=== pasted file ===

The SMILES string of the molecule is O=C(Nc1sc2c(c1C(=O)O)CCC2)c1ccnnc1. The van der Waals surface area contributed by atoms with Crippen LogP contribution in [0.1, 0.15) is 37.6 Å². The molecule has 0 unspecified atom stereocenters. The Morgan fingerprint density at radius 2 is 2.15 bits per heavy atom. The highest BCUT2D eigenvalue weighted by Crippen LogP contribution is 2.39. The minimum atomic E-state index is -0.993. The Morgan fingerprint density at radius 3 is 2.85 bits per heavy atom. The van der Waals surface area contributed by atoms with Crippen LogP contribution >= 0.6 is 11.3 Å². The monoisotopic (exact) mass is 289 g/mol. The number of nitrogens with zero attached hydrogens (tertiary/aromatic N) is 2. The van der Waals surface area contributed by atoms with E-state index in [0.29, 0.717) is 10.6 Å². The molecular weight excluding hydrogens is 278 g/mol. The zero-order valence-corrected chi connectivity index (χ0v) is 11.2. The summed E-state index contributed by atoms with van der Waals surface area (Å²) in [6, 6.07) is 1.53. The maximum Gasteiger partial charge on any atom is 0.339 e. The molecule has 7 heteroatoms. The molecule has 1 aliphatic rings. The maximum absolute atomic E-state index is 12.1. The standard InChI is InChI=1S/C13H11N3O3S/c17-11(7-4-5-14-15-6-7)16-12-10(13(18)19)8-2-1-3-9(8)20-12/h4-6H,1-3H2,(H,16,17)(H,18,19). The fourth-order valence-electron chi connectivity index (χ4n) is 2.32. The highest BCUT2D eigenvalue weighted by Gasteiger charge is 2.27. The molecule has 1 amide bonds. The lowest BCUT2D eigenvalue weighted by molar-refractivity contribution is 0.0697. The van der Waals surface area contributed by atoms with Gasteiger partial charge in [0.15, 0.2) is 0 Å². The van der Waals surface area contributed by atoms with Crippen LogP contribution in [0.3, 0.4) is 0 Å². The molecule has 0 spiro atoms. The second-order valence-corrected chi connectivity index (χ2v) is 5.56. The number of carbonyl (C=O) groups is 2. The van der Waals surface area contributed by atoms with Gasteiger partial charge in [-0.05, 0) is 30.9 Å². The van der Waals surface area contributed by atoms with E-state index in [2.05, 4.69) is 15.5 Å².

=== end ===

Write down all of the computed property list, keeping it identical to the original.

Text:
The SMILES string of the molecule is O=C(Nc1sc2c(c1C(=O)O)CCC2)c1ccnnc1. The van der Waals surface area contributed by atoms with Crippen LogP contribution in [0.1, 0.15) is 37.6 Å². The molecule has 0 unspecified atom stereocenters. The Morgan fingerprint density at radius 2 is 2.15 bits per heavy atom. The highest BCUT2D eigenvalue weighted by Crippen LogP contribution is 2.39. The minimum atomic E-state index is -0.993. The Morgan fingerprint density at radius 3 is 2.85 bits per heavy atom. The van der Waals surface area contributed by atoms with Crippen LogP contribution >= 0.6 is 11.3 Å². The monoisotopic (exact) mass is 289 g/mol. The number of nitrogens with zero attached hydrogens (tertiary/aromatic N) is 2. The van der Waals surface area contributed by atoms with E-state index in [0.29, 0.717) is 10.6 Å². The molecular weight excluding hydrogens is 278 g/mol. The zero-order valence-corrected chi connectivity index (χ0v) is 11.2. The summed E-state index contributed by atoms with van der Waals surface area (Å²) in [6, 6.07) is 1.53. The maximum Gasteiger partial charge on any atom is 0.339 e. The molecule has 7 heteroatoms. The molecule has 1 aliphatic rings. The maximum absolute atomic E-state index is 12.1. The standard InChI is InChI=1S/C13H11N3O3S/c17-11(7-4-5-14-15-6-7)16-12-10(13(18)19)8-2-1-3-9(8)20-12/h4-6H,1-3H2,(H,16,17)(H,18,19). The fourth-order valence-electron chi connectivity index (χ4n) is 2.32. The highest BCUT2D eigenvalue weighted by Gasteiger charge is 2.27. The molecule has 1 amide bonds. The lowest BCUT2D eigenvalue weighted by molar-refractivity contribution is 0.0697. The van der Waals surface area contributed by atoms with Gasteiger partial charge in [0.15, 0.2) is 0 Å². The van der Waals surface area contributed by atoms with Crippen LogP contribution in [0.3, 0.4) is 0 Å². The molecule has 0 spiro atoms. The second-order valence-corrected chi connectivity index (χ2v) is 5.56. The number of carbonyl (C=O) groups is 2. The van der Waals surface area contributed by atoms with Gasteiger partial charge in [-0.05, 0) is 30.9 Å². The van der Waals surface area contributed by atoms with E-state index in [2.05, 4.69) is 15.5 Å².